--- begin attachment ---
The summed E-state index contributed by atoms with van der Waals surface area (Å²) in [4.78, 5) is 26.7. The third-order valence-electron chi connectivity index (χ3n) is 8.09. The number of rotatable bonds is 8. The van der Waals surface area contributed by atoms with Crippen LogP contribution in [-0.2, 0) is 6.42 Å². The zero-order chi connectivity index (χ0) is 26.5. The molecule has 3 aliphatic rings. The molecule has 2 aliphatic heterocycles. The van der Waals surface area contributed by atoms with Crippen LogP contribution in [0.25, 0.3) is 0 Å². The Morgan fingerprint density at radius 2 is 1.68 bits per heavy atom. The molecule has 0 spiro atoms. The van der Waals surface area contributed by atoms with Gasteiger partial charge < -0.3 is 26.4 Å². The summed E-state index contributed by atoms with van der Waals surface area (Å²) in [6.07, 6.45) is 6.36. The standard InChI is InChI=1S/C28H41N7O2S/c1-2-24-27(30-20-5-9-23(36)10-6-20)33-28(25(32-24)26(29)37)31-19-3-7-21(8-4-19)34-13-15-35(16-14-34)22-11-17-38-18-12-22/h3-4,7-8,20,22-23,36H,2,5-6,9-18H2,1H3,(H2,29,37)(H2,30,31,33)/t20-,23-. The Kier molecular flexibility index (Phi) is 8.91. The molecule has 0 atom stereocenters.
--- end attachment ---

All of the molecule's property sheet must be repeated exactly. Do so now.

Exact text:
The summed E-state index contributed by atoms with van der Waals surface area (Å²) in [4.78, 5) is 26.7. The third-order valence-electron chi connectivity index (χ3n) is 8.09. The number of rotatable bonds is 8. The van der Waals surface area contributed by atoms with Crippen LogP contribution in [-0.2, 0) is 6.42 Å². The zero-order chi connectivity index (χ0) is 26.5. The molecule has 3 aliphatic rings. The molecule has 2 aliphatic heterocycles. The van der Waals surface area contributed by atoms with Crippen LogP contribution in [0.25, 0.3) is 0 Å². The Morgan fingerprint density at radius 2 is 1.68 bits per heavy atom. The molecule has 0 spiro atoms. The van der Waals surface area contributed by atoms with Gasteiger partial charge < -0.3 is 26.4 Å². The summed E-state index contributed by atoms with van der Waals surface area (Å²) in [6.07, 6.45) is 6.36. The standard InChI is InChI=1S/C28H41N7O2S/c1-2-24-27(30-20-5-9-23(36)10-6-20)33-28(25(32-24)26(29)37)31-19-3-7-21(8-4-19)34-13-15-35(16-14-34)22-11-17-38-18-12-22/h3-4,7-8,20,22-23,36H,2,5-6,9-18H2,1H3,(H2,29,37)(H2,30,31,33)/t20-,23-. The Kier molecular flexibility index (Phi) is 8.91. The molecule has 0 atom stereocenters.